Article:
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Tips on Creating a Data Exfiltration Policy in the Workplace

Tips on Creating a Data Exfiltration Policy in the Workplace

Creating a Data Exfiltration: Alongside pandemics, recessions, and labor shortages, the modern business owner already has a plateful of priorities, so cyber security might not be high on the agenda for many.

However, it should be an extremely dangerous and fairly common threat to companies everywhere, particularly in the wake of a mass digital transformation.

One such crime is data exfiltration, a tricky subject as often the threat comes from within the company.

Developing a policy can be a good way to ensure you have a set of protocols to follow should you find your company becomes the unfortunate victim of cyber-crime. Here are some tips to hopefully help you find out how.

Recognize Communication Channels

By recognizing your network’s communication channels, you can make a note of what you need to restrict following the detection of data loss.

To act quickly (and acting quickly is a must) you need to ensure that you acknowledge potential breach points in your network. You may want to click here to learn more about detecting data exfiltration and how exactly it can take place.

Possible channels worth considering might include:

  • Company emails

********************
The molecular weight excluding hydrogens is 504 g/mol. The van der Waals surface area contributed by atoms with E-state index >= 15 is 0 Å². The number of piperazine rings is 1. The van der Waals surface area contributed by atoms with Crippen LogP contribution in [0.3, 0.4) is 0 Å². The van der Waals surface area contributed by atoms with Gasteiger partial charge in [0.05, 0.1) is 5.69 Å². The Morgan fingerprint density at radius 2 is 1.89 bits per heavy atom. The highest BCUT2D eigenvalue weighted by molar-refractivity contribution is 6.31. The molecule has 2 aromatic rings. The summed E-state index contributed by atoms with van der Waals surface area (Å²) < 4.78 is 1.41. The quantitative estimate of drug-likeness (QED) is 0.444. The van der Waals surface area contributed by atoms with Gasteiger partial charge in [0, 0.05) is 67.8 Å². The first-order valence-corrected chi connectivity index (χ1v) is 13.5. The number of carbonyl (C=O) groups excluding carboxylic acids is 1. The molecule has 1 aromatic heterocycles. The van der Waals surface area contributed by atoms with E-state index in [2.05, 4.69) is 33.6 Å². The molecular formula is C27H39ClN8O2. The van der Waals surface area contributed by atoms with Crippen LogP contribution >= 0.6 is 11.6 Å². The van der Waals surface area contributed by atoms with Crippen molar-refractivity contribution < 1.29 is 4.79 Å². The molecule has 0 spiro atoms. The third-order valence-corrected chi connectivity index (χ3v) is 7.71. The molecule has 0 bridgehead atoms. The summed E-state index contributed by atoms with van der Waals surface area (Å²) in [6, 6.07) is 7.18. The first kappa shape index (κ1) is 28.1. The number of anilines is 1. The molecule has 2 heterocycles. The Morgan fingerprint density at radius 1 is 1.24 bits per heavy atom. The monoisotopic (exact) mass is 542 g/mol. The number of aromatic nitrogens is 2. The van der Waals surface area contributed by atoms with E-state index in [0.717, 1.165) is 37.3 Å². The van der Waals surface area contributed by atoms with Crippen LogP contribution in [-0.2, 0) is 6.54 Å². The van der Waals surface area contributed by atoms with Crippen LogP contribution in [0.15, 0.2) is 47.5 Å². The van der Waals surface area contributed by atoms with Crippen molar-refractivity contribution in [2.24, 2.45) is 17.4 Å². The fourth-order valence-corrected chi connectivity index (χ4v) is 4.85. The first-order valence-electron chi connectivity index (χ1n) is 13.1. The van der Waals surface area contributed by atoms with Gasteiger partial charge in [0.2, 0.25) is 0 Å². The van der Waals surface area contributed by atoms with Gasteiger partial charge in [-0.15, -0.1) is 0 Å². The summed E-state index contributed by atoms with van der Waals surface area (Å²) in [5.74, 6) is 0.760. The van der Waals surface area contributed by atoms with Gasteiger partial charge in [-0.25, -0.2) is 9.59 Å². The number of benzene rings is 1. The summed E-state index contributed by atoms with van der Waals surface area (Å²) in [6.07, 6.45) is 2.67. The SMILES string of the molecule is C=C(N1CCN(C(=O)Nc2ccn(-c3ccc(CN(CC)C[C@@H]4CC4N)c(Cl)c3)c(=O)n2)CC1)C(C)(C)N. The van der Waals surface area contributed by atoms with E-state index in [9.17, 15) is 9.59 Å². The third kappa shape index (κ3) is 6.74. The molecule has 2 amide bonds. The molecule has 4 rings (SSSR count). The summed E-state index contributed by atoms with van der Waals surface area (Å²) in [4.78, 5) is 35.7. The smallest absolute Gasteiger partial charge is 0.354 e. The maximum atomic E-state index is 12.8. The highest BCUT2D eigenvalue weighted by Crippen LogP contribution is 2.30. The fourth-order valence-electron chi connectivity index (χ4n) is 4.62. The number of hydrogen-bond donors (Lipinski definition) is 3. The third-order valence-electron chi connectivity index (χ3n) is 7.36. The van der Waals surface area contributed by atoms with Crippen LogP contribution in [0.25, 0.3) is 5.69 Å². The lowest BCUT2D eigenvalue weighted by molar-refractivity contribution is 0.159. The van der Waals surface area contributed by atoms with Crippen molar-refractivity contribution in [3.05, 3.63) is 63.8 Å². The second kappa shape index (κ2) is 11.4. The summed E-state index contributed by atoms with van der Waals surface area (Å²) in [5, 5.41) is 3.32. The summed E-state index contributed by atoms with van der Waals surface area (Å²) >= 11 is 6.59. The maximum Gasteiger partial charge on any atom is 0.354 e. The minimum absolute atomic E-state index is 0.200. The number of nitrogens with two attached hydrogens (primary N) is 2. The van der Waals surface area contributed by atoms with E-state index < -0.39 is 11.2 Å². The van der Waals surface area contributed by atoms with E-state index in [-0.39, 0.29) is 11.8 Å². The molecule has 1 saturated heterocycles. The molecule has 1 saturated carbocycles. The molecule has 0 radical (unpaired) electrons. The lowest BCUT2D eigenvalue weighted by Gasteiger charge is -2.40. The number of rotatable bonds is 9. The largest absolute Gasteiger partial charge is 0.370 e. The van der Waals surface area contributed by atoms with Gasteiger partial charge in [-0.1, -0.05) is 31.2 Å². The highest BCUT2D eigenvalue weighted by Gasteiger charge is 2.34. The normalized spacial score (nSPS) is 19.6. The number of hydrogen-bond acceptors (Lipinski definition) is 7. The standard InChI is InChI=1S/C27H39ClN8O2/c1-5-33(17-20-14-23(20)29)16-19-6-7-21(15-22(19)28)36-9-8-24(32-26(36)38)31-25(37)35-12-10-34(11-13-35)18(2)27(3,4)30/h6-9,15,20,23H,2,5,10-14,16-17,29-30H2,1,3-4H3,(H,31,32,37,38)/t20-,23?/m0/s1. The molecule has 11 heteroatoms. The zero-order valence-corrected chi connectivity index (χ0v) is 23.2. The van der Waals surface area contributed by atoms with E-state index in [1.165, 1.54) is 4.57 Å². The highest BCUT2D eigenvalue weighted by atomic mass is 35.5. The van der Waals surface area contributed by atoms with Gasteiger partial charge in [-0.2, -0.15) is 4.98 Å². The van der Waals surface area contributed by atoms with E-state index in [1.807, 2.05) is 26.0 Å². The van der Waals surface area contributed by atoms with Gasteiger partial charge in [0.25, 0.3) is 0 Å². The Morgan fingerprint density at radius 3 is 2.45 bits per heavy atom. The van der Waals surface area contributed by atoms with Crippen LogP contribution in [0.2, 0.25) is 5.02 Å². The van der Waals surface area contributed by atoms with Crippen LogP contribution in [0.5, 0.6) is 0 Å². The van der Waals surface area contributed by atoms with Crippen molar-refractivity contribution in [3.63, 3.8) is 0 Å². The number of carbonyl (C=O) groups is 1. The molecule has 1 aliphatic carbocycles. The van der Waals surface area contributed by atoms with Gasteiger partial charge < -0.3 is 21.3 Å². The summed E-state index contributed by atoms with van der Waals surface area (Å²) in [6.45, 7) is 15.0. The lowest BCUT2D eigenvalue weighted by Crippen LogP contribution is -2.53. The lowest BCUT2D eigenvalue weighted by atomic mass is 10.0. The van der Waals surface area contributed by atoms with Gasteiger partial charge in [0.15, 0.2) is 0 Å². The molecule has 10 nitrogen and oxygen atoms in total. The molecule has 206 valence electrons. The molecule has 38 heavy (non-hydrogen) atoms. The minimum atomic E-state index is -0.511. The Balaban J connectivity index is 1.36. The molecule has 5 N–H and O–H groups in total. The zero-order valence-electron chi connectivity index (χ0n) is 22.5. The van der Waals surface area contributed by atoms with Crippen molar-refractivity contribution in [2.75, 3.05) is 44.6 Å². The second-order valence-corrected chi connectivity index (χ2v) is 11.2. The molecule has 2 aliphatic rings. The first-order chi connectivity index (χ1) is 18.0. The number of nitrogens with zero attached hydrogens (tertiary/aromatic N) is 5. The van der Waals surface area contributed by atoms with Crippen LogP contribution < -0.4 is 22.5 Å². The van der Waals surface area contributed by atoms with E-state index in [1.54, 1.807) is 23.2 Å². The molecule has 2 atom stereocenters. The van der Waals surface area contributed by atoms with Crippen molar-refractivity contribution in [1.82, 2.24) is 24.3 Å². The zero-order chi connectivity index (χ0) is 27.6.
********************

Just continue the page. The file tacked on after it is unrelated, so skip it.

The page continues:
• Fax machines (old school but still a vulnerability)
  • Your company website
  • Social media
  • Remote devices that operate on the company network, such as phones and tablets
  • The intranet

Assign Roles

Creating a data loss response team that can act fast in the event of a successful breach is essential.

It not only allows you to save time in securing your network, but it can help you get to the bottom of the issue as soon as possible.

Assigning roles to various team members can be a good way to create a cohesive security detail, so you may want to think about appointing people to the response team from a range of departments to cover all of your bases.

Write a Customer Statement

Informing your customers about your data breach is required by law in many places, but even if it is not, reaching out to them anyway is a good way to start strengthening bonds in a time of turmoil.

Failing to do so can damage your reputation, make your brand look untrustworthy, and potentially have some extremely harmful legal repercussions should you need to engage in a legal dispute.

Your statement should reassure the customer, let them know what you are doing to fix the issue, and how your company will be more secure in the future.

The Recovery Process

Sometimes, acts like data exfiltration are difficult to preempt, particularly when the issue comes from a single actor like a disgruntled employee.

However, it is still possible to reduce this risk, so it should be addressed in the recovery process.

The recovery process should include your timeline for getting back up and running, how you aim to resolve the data breach, and any extra security methods you aim to put in place for the future.

Sourcing an expert cyber security company to consult should the worst come to the worst can also enable you some extra support in your time of need.

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